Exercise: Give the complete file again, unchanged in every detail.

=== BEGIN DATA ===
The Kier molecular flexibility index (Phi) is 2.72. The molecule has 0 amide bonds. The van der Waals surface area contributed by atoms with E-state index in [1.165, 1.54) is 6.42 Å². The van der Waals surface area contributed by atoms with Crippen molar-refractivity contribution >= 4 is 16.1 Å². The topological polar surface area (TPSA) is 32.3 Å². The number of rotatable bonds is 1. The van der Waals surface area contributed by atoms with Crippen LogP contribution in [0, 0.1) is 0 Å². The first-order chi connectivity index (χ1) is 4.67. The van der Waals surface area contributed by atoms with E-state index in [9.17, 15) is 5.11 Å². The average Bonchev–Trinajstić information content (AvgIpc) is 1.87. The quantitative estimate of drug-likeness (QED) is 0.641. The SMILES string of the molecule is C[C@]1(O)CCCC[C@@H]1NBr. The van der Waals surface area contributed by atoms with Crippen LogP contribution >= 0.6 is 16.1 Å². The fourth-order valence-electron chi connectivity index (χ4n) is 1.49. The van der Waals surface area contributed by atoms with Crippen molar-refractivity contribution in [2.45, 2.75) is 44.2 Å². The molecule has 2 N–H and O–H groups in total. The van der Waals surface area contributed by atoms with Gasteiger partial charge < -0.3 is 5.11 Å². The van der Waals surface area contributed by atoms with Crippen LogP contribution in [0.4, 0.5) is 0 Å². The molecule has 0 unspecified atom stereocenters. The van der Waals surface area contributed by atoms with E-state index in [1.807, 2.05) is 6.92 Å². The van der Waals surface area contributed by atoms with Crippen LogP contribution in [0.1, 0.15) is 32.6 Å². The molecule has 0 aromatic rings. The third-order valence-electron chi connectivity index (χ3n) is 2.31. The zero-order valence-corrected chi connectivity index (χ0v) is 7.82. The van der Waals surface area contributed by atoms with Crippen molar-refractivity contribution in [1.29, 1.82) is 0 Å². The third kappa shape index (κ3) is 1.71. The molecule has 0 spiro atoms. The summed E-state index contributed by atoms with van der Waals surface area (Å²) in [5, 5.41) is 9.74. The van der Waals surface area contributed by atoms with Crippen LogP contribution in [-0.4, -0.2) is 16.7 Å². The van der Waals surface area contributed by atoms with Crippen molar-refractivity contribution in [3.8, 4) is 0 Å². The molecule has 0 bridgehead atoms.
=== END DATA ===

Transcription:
The Kier molecular flexibility index (Phi) is 2.72. The molecule has 0 amide bonds. The van der Waals surface area contributed by atoms with E-state index in [1.165, 1.54) is 6.42 Å². The van der Waals surface area contributed by atoms with Crippen molar-refractivity contribution >= 4 is 16.1 Å². The topological polar surface area (TPSA) is 32.3 Å². The number of rotatable bonds is 1. The van der Waals surface area contributed by atoms with Crippen LogP contribution in [0, 0.1) is 0 Å². The first-order chi connectivity index (χ1) is 4.67. The van der Waals surface area contributed by atoms with E-state index in [9.17, 15) is 5.11 Å². The average Bonchev–Trinajstić information content (AvgIpc) is 1.87. The quantitative estimate of drug-likeness (QED) is 0.641. The SMILES string of the molecule is C[C@]1(O)CCCC[C@@H]1NBr. The van der Waals surface area contributed by atoms with Crippen LogP contribution >= 0.6 is 16.1 Å². The fourth-order valence-electron chi connectivity index (χ4n) is 1.49. The van der Waals surface area contributed by atoms with Crippen molar-refractivity contribution in [2.45, 2.75) is 44.2 Å². The molecule has 2 N–H and O–H groups in total. The van der Waals surface area contributed by atoms with Gasteiger partial charge < -0.3 is 5.11 Å². The van der Waals surface area contributed by atoms with Crippen LogP contribution in [0.4, 0.5) is 0 Å². The molecule has 0 unspecified atom stereocenters. The van der Waals surface area contributed by atoms with E-state index in [1.807, 2.05) is 6.92 Å². The van der Waals surface area contributed by atoms with Crippen LogP contribution in [0.1, 0.15) is 32.6 Å². The molecule has 0 aromatic rings. The third-order valence-electron chi connectivity index (χ3n) is 2.31. The zero-order valence-corrected chi connectivity index (χ0v) is 7.82. The van der Waals surface area contributed by atoms with Crippen molar-refractivity contribution in [1.29, 1.82) is 0 Å². The third kappa shape index (κ3) is 1.71. The molecule has 0 spiro atoms. The summed E-state index contributed by atoms with van der Waals surface area (Å²) in [5, 5.41) is 9.74. The van der Waals surface area contributed by atoms with Crippen LogP contribution in [-0.4, -0.2) is 16.7 Å². The van der Waals surface area contributed by atoms with Crippen molar-refractivity contribution in [3.8, 4) is 0 Å². The molecule has 0 bridgehead atoms.